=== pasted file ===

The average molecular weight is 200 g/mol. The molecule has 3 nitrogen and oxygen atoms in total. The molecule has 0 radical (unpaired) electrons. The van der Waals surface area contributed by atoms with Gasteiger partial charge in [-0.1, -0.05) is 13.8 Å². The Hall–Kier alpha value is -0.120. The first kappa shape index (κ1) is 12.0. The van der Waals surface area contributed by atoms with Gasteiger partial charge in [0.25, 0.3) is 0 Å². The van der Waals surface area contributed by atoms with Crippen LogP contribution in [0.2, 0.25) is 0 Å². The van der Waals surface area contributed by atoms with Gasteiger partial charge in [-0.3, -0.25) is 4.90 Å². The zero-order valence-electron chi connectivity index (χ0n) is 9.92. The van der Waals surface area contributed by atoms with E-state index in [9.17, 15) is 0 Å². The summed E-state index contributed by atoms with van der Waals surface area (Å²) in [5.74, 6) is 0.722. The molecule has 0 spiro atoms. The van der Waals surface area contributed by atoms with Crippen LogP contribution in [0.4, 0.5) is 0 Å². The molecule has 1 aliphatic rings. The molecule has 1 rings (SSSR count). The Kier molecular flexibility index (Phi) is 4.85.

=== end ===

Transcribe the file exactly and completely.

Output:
The average molecular weight is 200 g/mol. The molecule has 3 nitrogen and oxygen atoms in total. The molecule has 0 radical (unpaired) electrons. The van der Waals surface area contributed by atoms with Gasteiger partial charge in [-0.1, -0.05) is 13.8 Å². The Hall–Kier alpha value is -0.120. The first kappa shape index (κ1) is 12.0. The van der Waals surface area contributed by atoms with Gasteiger partial charge in [0.25, 0.3) is 0 Å². The van der Waals surface area contributed by atoms with Crippen LogP contribution in [0.2, 0.25) is 0 Å². The van der Waals surface area contributed by atoms with Gasteiger partial charge in [-0.3, -0.25) is 4.90 Å². The zero-order valence-electron chi connectivity index (χ0n) is 9.92. The van der Waals surface area contributed by atoms with E-state index in [9.17, 15) is 0 Å². The summed E-state index contributed by atoms with van der Waals surface area (Å²) in [5.74, 6) is 0.722. The molecule has 0 spiro atoms. The van der Waals surface area contributed by atoms with Crippen LogP contribution in [0.4, 0.5) is 0 Å². The molecule has 1 aliphatic rings. The molecule has 1 rings (SSSR count). The Kier molecular flexibility index (Phi) is 4.85.